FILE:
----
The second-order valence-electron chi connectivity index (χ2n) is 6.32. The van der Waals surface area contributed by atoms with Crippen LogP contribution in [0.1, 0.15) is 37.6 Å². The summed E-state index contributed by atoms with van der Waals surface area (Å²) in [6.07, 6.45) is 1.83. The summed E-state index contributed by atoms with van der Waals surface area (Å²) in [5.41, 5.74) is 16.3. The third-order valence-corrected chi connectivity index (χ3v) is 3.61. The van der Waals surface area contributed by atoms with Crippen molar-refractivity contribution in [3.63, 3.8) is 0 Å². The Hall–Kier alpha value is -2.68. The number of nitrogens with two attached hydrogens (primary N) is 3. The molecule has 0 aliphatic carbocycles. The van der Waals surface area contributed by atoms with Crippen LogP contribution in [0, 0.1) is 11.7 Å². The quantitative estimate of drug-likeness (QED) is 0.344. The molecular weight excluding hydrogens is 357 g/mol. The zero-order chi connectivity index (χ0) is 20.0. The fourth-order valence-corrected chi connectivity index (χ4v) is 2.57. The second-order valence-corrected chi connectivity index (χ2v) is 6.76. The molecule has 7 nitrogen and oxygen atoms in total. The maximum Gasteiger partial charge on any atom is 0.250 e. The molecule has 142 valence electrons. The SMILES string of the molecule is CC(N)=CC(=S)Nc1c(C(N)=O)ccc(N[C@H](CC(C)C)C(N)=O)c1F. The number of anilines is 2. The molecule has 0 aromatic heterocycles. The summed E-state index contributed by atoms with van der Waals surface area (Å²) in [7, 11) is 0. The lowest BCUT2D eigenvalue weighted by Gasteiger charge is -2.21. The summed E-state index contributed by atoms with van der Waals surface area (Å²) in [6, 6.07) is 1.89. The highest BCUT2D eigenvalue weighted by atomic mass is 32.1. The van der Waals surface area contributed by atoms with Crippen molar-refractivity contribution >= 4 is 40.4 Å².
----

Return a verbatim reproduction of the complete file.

The second-order valence-electron chi connectivity index (χ2n) is 6.32. The van der Waals surface area contributed by atoms with Crippen LogP contribution in [0.1, 0.15) is 37.6 Å². The summed E-state index contributed by atoms with van der Waals surface area (Å²) in [6.07, 6.45) is 1.83. The summed E-state index contributed by atoms with van der Waals surface area (Å²) in [5.41, 5.74) is 16.3. The third-order valence-corrected chi connectivity index (χ3v) is 3.61. The van der Waals surface area contributed by atoms with Crippen molar-refractivity contribution in [3.63, 3.8) is 0 Å². The Hall–Kier alpha value is -2.68. The number of nitrogens with two attached hydrogens (primary N) is 3. The molecule has 0 aliphatic carbocycles. The van der Waals surface area contributed by atoms with Crippen LogP contribution in [0, 0.1) is 11.7 Å². The quantitative estimate of drug-likeness (QED) is 0.344. The molecular weight excluding hydrogens is 357 g/mol. The zero-order chi connectivity index (χ0) is 20.0. The fourth-order valence-corrected chi connectivity index (χ4v) is 2.57. The second-order valence-corrected chi connectivity index (χ2v) is 6.76. The molecule has 7 nitrogen and oxygen atoms in total. The maximum Gasteiger partial charge on any atom is 0.250 e. The molecule has 142 valence electrons. The SMILES string of the molecule is CC(N)=CC(=S)Nc1c(C(N)=O)ccc(N[C@H](CC(C)C)C(N)=O)c1F. The number of anilines is 2. The molecule has 0 aromatic heterocycles. The summed E-state index contributed by atoms with van der Waals surface area (Å²) in [7, 11) is 0. The lowest BCUT2D eigenvalue weighted by Gasteiger charge is -2.21. The summed E-state index contributed by atoms with van der Waals surface area (Å²) in [6, 6.07) is 1.89. The highest BCUT2D eigenvalue weighted by atomic mass is 32.1. The van der Waals surface area contributed by atoms with Crippen molar-refractivity contribution >= 4 is 40.4 Å².